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CSS performance

  • I’m just getting started with ACF Blocks, which to an old-school PHP developer like me is a good way to start to free myself of the Classic Editor plugin.

    So, in good old, modular fashion I have a blocks folder with lots of subfolders and they all have their CSS. But they’re beginning to build up. Lots of HTTP requests for tiny style files.

    I know that eventually I can get Litespeed to do the heavy lifting and generate a new CSS file but I’m curious as to whether I’m using best practice or whether I should just reference one large CSS file from all blocks.

    I know that only those files that are needed are loaded but that also makes caching tricky as every page on my site will have a different set of CSS files.


  • I struggled with this myself after migrating to using block.json (ACF v2 blocks). One of my issues was with visible cumulative layout shift due to Classic/Hybrid themes loading CSS in the footer. I posted about it Here.

    I also tried moving all CSS to a single file as well, but that became inconvenient when reusing blocks. Currently I also use separate CSS/JS files within separate block folders which appears to be the new “norm” for building ACF blocks.

    From what I can tell, the concerns you mention as well as issues I faced will continue until moving to an FSE block theme. There is some good information regarding filter options that are available that may be of benefit for asset loading Here.

    I am not 100% certain, but I believe WP Rocket caching has the ability to filter out unused CSS to reduce the overall load. I may investigate this as a possible solution until I jump onboard to FSE block themes.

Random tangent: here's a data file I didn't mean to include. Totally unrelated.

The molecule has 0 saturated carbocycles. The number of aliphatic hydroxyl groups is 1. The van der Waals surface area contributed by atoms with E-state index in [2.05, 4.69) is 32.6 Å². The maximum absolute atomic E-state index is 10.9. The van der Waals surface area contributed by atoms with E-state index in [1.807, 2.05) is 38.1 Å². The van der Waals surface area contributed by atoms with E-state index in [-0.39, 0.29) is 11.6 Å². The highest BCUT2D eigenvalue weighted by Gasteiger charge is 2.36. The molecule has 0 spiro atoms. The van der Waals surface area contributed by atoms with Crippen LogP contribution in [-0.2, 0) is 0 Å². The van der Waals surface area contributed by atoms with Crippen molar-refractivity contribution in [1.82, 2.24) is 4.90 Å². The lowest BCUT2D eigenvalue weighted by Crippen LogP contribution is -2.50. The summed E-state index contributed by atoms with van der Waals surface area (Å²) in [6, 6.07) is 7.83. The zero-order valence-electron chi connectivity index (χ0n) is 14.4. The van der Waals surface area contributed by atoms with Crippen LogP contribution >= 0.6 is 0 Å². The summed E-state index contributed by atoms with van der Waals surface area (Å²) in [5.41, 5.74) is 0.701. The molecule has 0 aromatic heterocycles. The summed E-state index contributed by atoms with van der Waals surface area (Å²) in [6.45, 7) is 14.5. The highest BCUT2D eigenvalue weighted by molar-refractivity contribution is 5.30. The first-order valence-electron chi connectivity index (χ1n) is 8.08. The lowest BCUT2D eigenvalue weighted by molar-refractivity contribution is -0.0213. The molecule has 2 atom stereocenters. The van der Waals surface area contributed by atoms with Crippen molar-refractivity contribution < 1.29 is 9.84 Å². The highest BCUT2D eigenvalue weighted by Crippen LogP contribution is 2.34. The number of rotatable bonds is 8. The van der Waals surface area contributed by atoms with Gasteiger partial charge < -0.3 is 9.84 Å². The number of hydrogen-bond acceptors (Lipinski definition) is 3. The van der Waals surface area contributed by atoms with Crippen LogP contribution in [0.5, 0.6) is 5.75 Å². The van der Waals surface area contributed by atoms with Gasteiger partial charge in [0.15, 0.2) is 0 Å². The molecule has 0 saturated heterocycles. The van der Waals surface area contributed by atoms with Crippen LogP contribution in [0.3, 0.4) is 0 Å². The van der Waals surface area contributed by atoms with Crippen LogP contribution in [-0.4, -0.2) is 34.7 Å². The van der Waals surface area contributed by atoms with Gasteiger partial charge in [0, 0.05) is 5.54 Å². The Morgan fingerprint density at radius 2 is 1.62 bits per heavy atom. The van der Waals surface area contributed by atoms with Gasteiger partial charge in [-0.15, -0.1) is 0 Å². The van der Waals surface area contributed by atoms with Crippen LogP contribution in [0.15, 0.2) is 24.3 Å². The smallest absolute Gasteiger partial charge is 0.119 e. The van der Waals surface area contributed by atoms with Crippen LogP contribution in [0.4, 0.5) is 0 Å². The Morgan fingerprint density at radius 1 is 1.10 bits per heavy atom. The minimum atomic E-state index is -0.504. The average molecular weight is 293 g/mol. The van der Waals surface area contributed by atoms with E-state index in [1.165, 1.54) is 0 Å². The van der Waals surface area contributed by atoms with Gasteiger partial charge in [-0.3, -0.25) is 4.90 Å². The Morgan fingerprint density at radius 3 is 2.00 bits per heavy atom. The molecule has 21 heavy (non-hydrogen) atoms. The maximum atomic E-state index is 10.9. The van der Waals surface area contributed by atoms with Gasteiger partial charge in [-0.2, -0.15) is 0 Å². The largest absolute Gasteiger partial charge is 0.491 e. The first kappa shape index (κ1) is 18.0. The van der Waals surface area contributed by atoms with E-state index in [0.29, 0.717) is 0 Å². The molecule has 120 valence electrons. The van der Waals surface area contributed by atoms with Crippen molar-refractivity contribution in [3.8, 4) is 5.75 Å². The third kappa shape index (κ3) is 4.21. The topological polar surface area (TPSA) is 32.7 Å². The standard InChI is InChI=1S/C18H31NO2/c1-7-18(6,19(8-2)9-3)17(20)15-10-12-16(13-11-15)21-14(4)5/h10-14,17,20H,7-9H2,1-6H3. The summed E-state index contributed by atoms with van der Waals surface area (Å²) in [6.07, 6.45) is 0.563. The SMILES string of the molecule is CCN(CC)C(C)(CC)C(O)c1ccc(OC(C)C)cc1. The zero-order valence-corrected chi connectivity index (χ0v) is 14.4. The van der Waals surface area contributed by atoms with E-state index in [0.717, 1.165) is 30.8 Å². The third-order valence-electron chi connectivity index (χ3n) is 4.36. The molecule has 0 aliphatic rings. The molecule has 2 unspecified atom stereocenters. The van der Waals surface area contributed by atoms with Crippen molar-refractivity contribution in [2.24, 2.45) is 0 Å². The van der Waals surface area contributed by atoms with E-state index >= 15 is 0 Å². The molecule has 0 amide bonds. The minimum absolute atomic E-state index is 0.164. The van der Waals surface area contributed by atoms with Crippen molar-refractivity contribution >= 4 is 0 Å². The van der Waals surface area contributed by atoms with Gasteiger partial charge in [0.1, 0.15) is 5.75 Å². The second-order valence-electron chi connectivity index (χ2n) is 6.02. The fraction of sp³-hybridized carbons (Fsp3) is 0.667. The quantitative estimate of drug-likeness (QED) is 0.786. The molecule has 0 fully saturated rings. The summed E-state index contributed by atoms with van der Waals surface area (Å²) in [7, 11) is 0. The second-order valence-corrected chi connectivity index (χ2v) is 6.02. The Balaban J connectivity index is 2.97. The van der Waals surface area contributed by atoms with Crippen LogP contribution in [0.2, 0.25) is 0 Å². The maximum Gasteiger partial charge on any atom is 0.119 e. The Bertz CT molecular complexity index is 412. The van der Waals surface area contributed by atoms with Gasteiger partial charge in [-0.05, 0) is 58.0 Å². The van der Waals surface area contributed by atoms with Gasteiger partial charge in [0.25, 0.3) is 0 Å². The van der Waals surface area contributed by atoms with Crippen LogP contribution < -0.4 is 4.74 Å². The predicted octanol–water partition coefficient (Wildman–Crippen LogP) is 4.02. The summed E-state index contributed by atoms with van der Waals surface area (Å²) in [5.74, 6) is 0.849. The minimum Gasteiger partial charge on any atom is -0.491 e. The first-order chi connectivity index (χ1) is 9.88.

• This is not specific to blocks or classic editor. For performance the best choice is to include local inline CSS for small chunks of CSS code that may or may not be needed when the page is generated.

    I realize this is counter-intuitive for most of us old school developers and it took me a while to accept as well.

    Multiple small CSS files == bad for performance
    Large CSS with styles that are not used == bad for performance
    Inline CSS == better for performance.

    So in the same file where you are generating the HTML you just add <style> ..... </style>. Even better if you do so in a way that only includes this once per page if the same code is called more than once.

  • I struggle with this too. In my usage, I’ve found the large css shared works better than multiple css, especially on well cached servers and personally I find it way easier/faster to develop this way but it’s really not the WordPress way. I’ve seen a few block plugins using the inline style tags just above the block. It appears like not the right thing to do though just in a web dev sense and perhaps could look pretty messy with media queries in there but I guess I may go down this route. Would this affect specifity at all?

    How’s everyone’s experience with inline style tags

  • Plz know that using multiple CSS files for each block can lead to excessive HTTP requests and inefficient caching, especially if your blocks are modular and numerous. I would suggest you to consolidate your CSS into one larger file to reduce the number of requests and improve caching efficiency.

    It simplifies maintenance and optimizes performance and ensures that necessary styles are readily available across your site without compromising speed. And tools like Litespeed for CSS generation can further streamline the process and enhance performance.

  • @jenniwilli I think that’s all very obvious but there are two things at play here; the interaction between the CSS that’s needed in Edit Page to display the blocks and the frontend CSS.

    It would be relatively easy to develop in the traditional style with a central SCSS compiling to single CSS.

    But how do you use that in the admin?

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